get shot down in flames all because of their good intentions - "their mode
of dress/hair/behaviour are not appropriate" or getting them on committees
as the obligatory young one, only to proceed to give them all the jobs which
nobody else wants, or where they will show their inexperience and fail, and
otherwise not listening to them. Not understanding that young people, will
move from group to group, because of a natural progression from home to
study to work, and getting upset with the person, because this person has to
move on.

These young people have enough on their plate to have to put up with this,
and they leave and we are stuck with older dancers who are afraid of
changing, or haven't got the imagination and a dying society and a lot of
moans and groans from us dinosaurs.

Sorry this turned into a diatribe - I have a bad morning - and this was
equivalent of kicking the dog.

Pia

----- Original Message -----
From: Andrew Smith <afsmith@bristolbs94lx.freeserve.co.uk>
To: <strathspey@strathspey.org>
Sent: Tuesday, September 04, 2001 7:50 AM
Subject: Re: Respect-was Tattoo

> Picking up on Adam's 'provocative' point there are two issues, I think.
The
> Corryvrechan presentation is very good, and their displays are very
> impressive (I danced with several members of that team before it became
> well-known under the present name, so must declare an interest. Maybe I
was
> the one holding them back.) However, I have often wondered whether someone
> (considering taking up SCD) who saw a highly choreographed display would
be
> inspired or dismayed. I expect a lot would depend on the state of their
ego.
>
> There is still a place for the top-notch teams, but it probably really is
at
> dance occasions where their skills can really be appreciated by the
> audience.
>
> What I think is really needed in general to encourage new blood is groups
> of younger dancers who dance with élan and joie de vivre (seeing
Strathspey
> is now bi-lingual) at a level at which most people would feel encouraged
to
> have a go.
> Andrew.
> ----- Original Message -----
> From: "Adam Hughes" <adamoutside@yahoo.co.uk>
> To: <strathspey@strathspey.org>
> Sent: Monday, September 03, 2001 3:48 PM
> Subject: Re: Respect-was Tattoo
>
>
> > Dancers from "New Scotland", the University of Edinburgh's SCD group
> > manage to entertain groups of up to 100 American teenagers who visit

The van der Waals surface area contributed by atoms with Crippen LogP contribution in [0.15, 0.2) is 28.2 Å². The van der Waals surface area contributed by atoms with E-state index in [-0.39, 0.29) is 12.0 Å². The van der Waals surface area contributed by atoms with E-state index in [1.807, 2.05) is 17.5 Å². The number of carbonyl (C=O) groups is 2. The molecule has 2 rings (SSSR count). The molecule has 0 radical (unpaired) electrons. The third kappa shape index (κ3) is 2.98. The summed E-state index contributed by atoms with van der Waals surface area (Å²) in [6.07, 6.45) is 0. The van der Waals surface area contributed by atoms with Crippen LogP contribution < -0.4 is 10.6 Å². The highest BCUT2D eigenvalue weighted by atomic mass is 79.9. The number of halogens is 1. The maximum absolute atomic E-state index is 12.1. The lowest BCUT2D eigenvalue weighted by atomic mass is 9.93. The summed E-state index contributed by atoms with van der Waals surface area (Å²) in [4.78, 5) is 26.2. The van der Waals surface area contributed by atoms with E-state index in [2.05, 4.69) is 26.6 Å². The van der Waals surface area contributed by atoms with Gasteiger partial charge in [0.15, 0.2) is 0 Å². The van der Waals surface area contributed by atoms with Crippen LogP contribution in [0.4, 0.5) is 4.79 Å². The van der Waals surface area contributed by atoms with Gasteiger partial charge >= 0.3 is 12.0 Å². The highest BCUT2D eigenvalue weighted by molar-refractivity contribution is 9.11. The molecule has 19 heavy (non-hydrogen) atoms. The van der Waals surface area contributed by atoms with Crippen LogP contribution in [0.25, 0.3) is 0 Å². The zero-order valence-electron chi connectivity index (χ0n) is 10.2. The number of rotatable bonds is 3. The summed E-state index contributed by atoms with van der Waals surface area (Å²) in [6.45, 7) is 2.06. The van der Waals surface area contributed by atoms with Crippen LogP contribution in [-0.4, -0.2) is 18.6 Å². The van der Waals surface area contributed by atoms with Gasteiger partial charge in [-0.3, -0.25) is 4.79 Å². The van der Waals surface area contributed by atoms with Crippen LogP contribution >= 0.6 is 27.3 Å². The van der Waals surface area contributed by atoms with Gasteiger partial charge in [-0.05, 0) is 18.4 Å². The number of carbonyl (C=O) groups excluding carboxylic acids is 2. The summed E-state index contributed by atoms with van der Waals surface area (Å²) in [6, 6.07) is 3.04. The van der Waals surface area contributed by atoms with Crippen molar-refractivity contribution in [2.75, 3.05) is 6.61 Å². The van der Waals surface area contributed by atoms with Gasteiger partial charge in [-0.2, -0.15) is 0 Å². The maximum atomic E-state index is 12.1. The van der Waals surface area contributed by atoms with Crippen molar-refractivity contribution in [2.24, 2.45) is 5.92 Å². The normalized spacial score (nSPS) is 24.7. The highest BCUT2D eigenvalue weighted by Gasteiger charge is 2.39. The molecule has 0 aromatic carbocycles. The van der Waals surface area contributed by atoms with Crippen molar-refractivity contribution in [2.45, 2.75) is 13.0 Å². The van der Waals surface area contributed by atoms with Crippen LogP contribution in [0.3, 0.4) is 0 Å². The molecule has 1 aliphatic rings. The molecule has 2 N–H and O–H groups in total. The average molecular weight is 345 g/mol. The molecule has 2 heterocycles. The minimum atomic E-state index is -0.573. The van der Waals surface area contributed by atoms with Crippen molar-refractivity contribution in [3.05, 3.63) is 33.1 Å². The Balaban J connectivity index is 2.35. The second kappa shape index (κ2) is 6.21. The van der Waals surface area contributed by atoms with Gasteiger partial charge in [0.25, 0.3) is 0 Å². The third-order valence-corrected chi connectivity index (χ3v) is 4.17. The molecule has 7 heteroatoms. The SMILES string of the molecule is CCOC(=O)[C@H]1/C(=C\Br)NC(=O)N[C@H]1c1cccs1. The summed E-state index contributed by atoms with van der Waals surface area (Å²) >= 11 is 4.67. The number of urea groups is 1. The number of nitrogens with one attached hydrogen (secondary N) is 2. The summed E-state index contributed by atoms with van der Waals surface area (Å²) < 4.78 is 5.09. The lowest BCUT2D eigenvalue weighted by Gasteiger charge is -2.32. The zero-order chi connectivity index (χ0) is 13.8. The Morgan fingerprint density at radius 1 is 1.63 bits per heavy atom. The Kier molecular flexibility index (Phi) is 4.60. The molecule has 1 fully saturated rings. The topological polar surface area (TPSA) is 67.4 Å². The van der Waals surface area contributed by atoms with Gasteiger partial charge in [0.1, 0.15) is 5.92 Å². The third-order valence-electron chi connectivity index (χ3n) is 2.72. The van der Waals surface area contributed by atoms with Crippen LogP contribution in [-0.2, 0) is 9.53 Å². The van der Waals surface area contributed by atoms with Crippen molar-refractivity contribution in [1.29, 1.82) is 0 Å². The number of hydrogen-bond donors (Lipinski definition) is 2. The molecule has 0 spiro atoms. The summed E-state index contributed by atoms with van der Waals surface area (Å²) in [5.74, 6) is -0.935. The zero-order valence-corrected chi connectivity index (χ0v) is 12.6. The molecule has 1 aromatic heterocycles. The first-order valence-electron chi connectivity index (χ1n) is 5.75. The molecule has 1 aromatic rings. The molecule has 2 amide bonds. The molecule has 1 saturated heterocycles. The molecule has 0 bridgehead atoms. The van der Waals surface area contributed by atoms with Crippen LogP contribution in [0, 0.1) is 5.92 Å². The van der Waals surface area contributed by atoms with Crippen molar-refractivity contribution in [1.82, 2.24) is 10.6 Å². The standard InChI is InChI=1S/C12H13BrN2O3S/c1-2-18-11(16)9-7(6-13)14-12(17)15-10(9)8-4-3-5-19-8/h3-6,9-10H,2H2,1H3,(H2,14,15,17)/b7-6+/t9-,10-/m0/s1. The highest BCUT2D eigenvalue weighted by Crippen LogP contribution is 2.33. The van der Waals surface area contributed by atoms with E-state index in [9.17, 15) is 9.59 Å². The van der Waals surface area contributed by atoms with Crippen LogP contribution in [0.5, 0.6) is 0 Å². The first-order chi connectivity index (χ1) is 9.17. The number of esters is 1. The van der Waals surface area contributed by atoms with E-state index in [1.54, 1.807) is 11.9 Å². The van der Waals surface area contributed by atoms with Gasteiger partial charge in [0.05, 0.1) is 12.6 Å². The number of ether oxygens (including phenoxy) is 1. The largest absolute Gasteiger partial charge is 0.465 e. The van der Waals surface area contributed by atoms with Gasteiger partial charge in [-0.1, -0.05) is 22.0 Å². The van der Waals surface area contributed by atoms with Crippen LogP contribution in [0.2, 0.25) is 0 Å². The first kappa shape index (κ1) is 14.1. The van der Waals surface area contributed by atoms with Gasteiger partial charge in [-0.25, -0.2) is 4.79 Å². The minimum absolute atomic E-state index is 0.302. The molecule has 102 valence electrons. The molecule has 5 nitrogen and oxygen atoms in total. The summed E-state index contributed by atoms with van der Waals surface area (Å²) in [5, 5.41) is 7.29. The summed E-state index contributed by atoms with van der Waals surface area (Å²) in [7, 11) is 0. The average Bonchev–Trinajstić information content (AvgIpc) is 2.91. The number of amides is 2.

> > Edinburgh each summer. The format is a Ceilidh, with "helpers" to teach
> > the ceilidh dances, and then dem a few dances in regular intervals (5 in
> > 3 hours?) while the teenagers get their breath back. They do dance
> > strathspeys (as well as reels and jigs) to a traditional fiddle and
> > accordion music, and usually their audience is completely silent and
> > rapt. However, they always stick to the "three times is plenty" maxim
> > for longways dances. In addition, they often use a highland dancer for
> > one of the intervals, and they also demonstrate the construction and
> > deportment of a feilidhmhor, which usually gets a laugh.
> >
> > Is there a trick? It might be that the dancers are mostly students aged
> > between 18 and 30.
> >
> > <provocative>
> > There is nothing more likely to put off an audience than 6 or 8 "older"
> > ladies and gentlemen creaking through a dance, whether it is a
> > strathspey, reel or jig. SCD can be enjoyed socially by people of any
> > age, but it might get more respect if it displayed itself with a younger
> > profile. Perhaps there are "too many" people willing to perform SCD
> > badly. It might be better if there were fewer groups willing to dance
> > SCD for an audience, so the ones which were able to do it well (such as
> > Corryvrecken, and from the sound of it Red Thistle) got the respect they
> > deserve. Instead we hear "SCD is a social dance style which cannot hold
> > the attention of an audience" from people who have only seen "branch
> > dems".
> > </provocative>
> >
> > Adam
> > Cambridge UK.
> >
>

Respect

Message 27217 · seonaid.gent · 6 Sep 2001 20:27:39 · Top

GO PIA! I would agree but add a few pointers-

1. Don't assume that because we're young we're beginners / don't know what we're doing.

2. Don't assume that because we're young we won't want to be included in the activities of "oldies". It can be intimidating enough to go in to a room full of older people - if none of them then talk to you, you begin to wonder what you're doing there.

3. Don't assume that young people will find you're group / event on their own. If there is a group of young dancers, try going to their events and making a special effort to invite them to your events.

Seonaid
who does not guarantee that fulfilling the above will provide every group with hordes of young dancers ;o)!
-------------------------
Pia wrote:

>Re older dancers - I don't think age has anything to do with performing
>well - it has to do with attitude - I have seen dems where the age were low,
>and the attitude was: We are better than you, so there - totally spoiling
>the fun for the audience, and I have seen dancers well over 60-70-80, which
>have had the audience clapping, whistling, laughing and dancing because they
>knew how to interact. What a lot of dem groups forget, is that you dance to
>the audience, you interact with the audience, you give yourself to the
>audience - and this is much more important than technique and perfect
>execution (although these have to be fairly ok too).
>
>Re: Groups of dancers - In order to get dem groups of younger dancers, we
>have to have the young people join first, teach them, and get them to want
>to perform.
>
>This is a long term strategy at least here in the UK, as there are groups of
>people out there, who feel absolutely threatened by young people and their
>joie de vivre, and will do anything to contain it, who refuse to see that
>their way of thinking is not the only way, that there could be other ways of
>thinking, dressing etc.
>
>I once was a 16-17 year old Scottish Country Dancer, with joie de vivre,
>coming to Scotland to learn - there are still people in RSCDS, who will not
>speak to me for fear of contamination - because I was different (still am